However, I almost always get my un-adulterated cream from a local dairy that does home delivery and is distributed in some local stores. They actually use low-heat pasteurization. The flavor is awesome, but shelf-life is short - it seems to go off by the day after it's use-by date, guaranteed. Because it's local, the butterfat content (and color) varies a lot over the year depending on what the cows are eating.

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Dinner for 40

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Hello,

Here in Ontario (Canada), I buy a product labelled "whipping cream" from Organic Meadows. This brand is available at most chain grocery stores, and according to the ingredient list, it contains nothing but cream. The milk comes from farms across Ontario. The fat content is 35%. It's not an UHT-pasteurized product, so the taste is very clean. I use it for all my ganaches, and am very happy with it.

On the other hand, I am having trouble finding UHT cream. I wanted to try it for food safety reasons (less microbial activity than regular cream, therefore better shelf life), but I could not find it, so I'm sticking with the organic cream, and just advising people to eat my truffles quickly. :-)

Diana

Edited by DianaM (log)
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But surely, trebling shelf life isn't that related to the distance that dairy is transported..? As far as I can remember offhand, most dairy products in the US come from regional divisions of large industrial concerns, and don't travel that far

This is basically true. Dairy production has been more resistant to the kind of concentration that has taken over the meat business. But the shelf-life demands are probably more driven by the large supermarket chains, who want the most shelf-stable product. If I go to Whole Foods or Russo's (a local produce market) I can get High Lawn cream, from a dairy in the Berkshires. If I got to Shaw's or Stop & Shop (parts of large conglomerates), I can't.

The labeling thing isn't really that complicated. Most of our cream is labeled heavy, light, whipping, or half & half (cream and milk). People reasonably expect that heavy cream has more fat than light cream, so there's some standardization there.

"I think it's a matter of principle that one should always try to avoid eating one's friends."--Doctor Dolittle

blog: The Institute for Impure Science

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It's interesting to see how regional this is WITHIN the United Sates. I see many people mentioning they can get plain crea at Whole Foods. I can't. And Whole Foods STARTED and is based in Texas. Also, I can't get "light" cream. I think everything is "whipping cream" or "heavy whipping cream".

Jeff Meeker, aka "jsmeeker"

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But surely, trebling shelf life isn't that related to the distance that dairy is transported..?

I'm sure there is a whole host of corporate/economic issues at play as well. 'Big Milk' is very much in charge of the US milk supply.

In my area, I can purchase Trickling Springs at Whole Foods or Lewes Dairy cream with no additives (pasteurized) at Balduccis. I can't remember if the Horizon Organic brand has any or not.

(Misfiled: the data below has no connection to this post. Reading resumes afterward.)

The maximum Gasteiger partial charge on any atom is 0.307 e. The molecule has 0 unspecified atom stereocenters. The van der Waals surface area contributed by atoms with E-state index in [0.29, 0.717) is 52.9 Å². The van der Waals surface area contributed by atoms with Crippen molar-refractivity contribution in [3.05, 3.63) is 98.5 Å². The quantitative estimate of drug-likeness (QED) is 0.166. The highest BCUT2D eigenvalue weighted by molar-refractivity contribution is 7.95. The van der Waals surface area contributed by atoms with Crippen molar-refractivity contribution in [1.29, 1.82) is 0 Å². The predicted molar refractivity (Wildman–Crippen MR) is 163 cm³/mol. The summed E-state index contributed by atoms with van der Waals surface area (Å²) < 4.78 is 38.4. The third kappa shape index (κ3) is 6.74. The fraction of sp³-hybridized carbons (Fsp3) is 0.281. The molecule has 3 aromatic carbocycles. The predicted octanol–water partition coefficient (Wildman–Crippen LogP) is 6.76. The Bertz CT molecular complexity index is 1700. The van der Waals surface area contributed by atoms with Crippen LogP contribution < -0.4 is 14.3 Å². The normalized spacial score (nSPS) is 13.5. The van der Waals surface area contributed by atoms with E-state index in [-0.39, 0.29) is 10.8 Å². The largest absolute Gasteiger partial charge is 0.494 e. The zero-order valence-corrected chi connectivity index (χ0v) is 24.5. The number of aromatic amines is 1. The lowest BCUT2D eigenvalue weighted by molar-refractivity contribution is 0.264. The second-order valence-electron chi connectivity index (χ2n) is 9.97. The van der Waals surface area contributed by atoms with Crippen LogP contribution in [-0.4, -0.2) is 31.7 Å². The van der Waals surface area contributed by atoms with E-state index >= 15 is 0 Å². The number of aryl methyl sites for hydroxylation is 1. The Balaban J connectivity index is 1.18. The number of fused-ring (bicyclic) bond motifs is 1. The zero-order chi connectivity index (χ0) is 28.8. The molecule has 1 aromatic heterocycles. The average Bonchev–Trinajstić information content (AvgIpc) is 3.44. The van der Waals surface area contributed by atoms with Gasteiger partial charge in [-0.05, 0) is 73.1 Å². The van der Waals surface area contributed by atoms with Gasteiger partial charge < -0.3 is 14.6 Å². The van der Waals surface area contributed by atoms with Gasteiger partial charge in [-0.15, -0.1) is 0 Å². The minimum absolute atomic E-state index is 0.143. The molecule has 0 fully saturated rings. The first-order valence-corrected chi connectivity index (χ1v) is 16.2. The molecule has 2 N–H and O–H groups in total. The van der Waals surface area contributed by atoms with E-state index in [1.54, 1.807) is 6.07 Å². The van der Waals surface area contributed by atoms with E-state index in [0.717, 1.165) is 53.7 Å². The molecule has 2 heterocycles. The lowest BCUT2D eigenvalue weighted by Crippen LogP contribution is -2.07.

"The main thing to remember about Italian food is that when you put your groceries in the car, the quality of your dinner has already been decided." – Mario Batali
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It's interesting to see how regional this is WITHIN the United Sates. I see many people mentioning they can get plain crea at Whole Foods. I can't. And Whole Foods STARTED and is based in Texas. Also, I can't get "light" cream. I think everything is "whipping cream" or "heavy whipping cream".

To the best of my admitted limited knowledge, light cream and half and half are one in the same.

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But surely, trebling shelf life isn't that related to the distance that dairy is transported..?

I'm sure there is a whole host of corporate/economic issues at play as well. 'Big Milk' is very much in charge of the US milk supply.

One of the factors that works against the smaller and more local dairy (and local produce generally) is centralized purchasing. When I go to Shaw's, I see Garelick milk. Garelick is a regional producer, now owned by Dean, which owns a bunch of similar producers. Shaw's is owned by Supervalu, which also owns Albertson's. This means that one buyer can make a deal with one seller to supply all of their stores. The buyer at Supervalu doesn't want to make hundreds of little deals; that's too much work, and they don't get as good a price. Whole Foods will do it because they know their customers will pay the premium to get the local product, whereas Supervalu has to worry about Walmart and Costco.

"I think it's a matter of principle that one should always try to avoid eating one's friends."--Doctor Dolittle

blog: The Institute for Impure Science

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Here is a look at milk industry courtesy NPR from 2009: http://www.npr.org/templates/story/story.php?storyId=112002639

Interestingly, one of the commenters suggests that various inter-province regulations is helping to keep milk local in Canada.

"The main thing to remember about Italian food is that when you put your groceries in the car, the quality of your dinner has already been decided." – Mario Batali
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I promised that I would make a batch of butter this morning with regular supermarket heavy whipping cream and so I did.

I have posted the results Here on my blog.

I took the cream out of the fridge and left it on the counter overnight. I know most people insist that cream whips better if cold and in a cold bowl, but for making butter I have not found that to be so. Room temp cream whips up nearly as rapidly and it "breaks" more rapidly.

I have made small batches of butter in the TMX (with manufacturing cream) and when it is chilled, it takes almost 4 minutes to break. Obviously this took less than half that time.

You can do the same process in a mixer - use the whisk for beating the cream until it breaks and use the paddle for rinsing with a minimum of three changes of water.